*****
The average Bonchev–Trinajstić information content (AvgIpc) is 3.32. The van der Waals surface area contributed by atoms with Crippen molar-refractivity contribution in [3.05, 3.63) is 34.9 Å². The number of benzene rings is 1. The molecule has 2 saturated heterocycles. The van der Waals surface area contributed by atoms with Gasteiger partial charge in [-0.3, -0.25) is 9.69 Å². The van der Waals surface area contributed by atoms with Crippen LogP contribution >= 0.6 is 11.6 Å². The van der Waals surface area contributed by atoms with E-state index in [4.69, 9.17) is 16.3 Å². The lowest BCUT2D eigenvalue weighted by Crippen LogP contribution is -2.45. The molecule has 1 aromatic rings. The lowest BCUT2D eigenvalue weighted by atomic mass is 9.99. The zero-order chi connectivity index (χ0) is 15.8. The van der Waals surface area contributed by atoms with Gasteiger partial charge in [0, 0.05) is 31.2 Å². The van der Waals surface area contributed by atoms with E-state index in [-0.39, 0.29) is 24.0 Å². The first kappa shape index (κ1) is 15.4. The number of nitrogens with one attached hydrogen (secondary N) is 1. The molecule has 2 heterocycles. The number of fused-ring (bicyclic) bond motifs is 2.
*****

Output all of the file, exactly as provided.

The average Bonchev–Trinajstić information content (AvgIpc) is 3.32. The van der Waals surface area contributed by atoms with Crippen molar-refractivity contribution in [3.05, 3.63) is 34.9 Å². The number of benzene rings is 1. The molecule has 2 saturated heterocycles. The van der Waals surface area contributed by atoms with Gasteiger partial charge in [-0.3, -0.25) is 9.69 Å². The van der Waals surface area contributed by atoms with Crippen LogP contribution >= 0.6 is 11.6 Å². The van der Waals surface area contributed by atoms with E-state index in [4.69, 9.17) is 16.3 Å². The lowest BCUT2D eigenvalue weighted by Crippen LogP contribution is -2.45. The molecule has 1 aromatic rings. The lowest BCUT2D eigenvalue weighted by atomic mass is 9.99. The zero-order chi connectivity index (χ0) is 15.8. The van der Waals surface area contributed by atoms with Gasteiger partial charge in [0, 0.05) is 31.2 Å². The van der Waals surface area contributed by atoms with E-state index in [-0.39, 0.29) is 24.0 Å². The first kappa shape index (κ1) is 15.4. The number of nitrogens with one attached hydrogen (secondary N) is 1. The molecule has 2 heterocycles. The number of fused-ring (bicyclic) bond motifs is 2.